If you are not a native English speaker and German is not required for admissions, you will have to provide evidence of English proficiency through a TOEFL or IELTS certificate, for example.
There are deadlines for application but these are specific to individual institutions. Generally, for entry in September you will have to submit your application and reference letters by December/January, prior to the start of the new academic year.
For PhDs associated with full scholarships and/or as part of a wider research program, an interview is likely to be part of the selection process.
Please note that Austrians take administrative procedures very seriously so be sure to supply all the documentation and follow all the instructions you are given to the letter. All diplomas and certificates submitted as part of your application procedure must be official documents with the official stamp (or 'apostille') of the institution issuing them. In addition, all documents required for admission which are not originally issued in German have to be translated into German, and the translation has to be certified by an accredited professional such as a lawyer. Original documents in English are accepted.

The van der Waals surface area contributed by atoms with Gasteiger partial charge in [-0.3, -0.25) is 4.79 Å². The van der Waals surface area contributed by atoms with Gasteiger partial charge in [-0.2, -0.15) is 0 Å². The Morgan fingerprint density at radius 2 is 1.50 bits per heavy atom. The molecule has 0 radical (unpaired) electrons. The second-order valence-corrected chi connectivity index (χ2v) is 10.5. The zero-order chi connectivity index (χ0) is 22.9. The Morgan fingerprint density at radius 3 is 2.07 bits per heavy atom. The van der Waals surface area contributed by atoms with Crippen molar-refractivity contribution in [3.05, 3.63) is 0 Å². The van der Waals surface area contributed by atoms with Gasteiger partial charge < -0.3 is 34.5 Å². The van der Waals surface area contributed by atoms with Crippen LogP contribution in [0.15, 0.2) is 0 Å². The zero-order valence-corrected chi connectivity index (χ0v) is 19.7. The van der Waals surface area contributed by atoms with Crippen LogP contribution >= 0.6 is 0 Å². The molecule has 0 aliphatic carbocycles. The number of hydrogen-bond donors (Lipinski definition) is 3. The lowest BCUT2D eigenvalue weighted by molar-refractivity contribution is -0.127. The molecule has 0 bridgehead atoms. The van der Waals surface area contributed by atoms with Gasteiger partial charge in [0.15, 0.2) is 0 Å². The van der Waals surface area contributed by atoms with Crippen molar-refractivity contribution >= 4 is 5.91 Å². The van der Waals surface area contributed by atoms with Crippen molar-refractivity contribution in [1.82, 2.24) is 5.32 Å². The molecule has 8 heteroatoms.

In addition to the application form (online or downloaded/printed), you will have to provide:
The country’s university system was free until 2001; since then studies have been subject to tuition fees (approx. €360/semester for Austrian and other EU citizens, about €700/semester for non-EU citizens). In 2008 however, the government decided to abolish fees for EU/EEA citizens who complete their studies in a set time. For international students, the tuition fees of around €700 per semester will be applicable even if your degree is completed in time. However, there are different rules for different third-world countries. The University of Vienna has a table of countries and their tuition fee status.
In addition to tuition fees, all students are required to pay the Austrian Students’ Union (ÖH) fee (€18) and student insurance. Upon admission to a university any applicable fees must be paid by a specific deadline (for each semester) before enrolment is confirmed.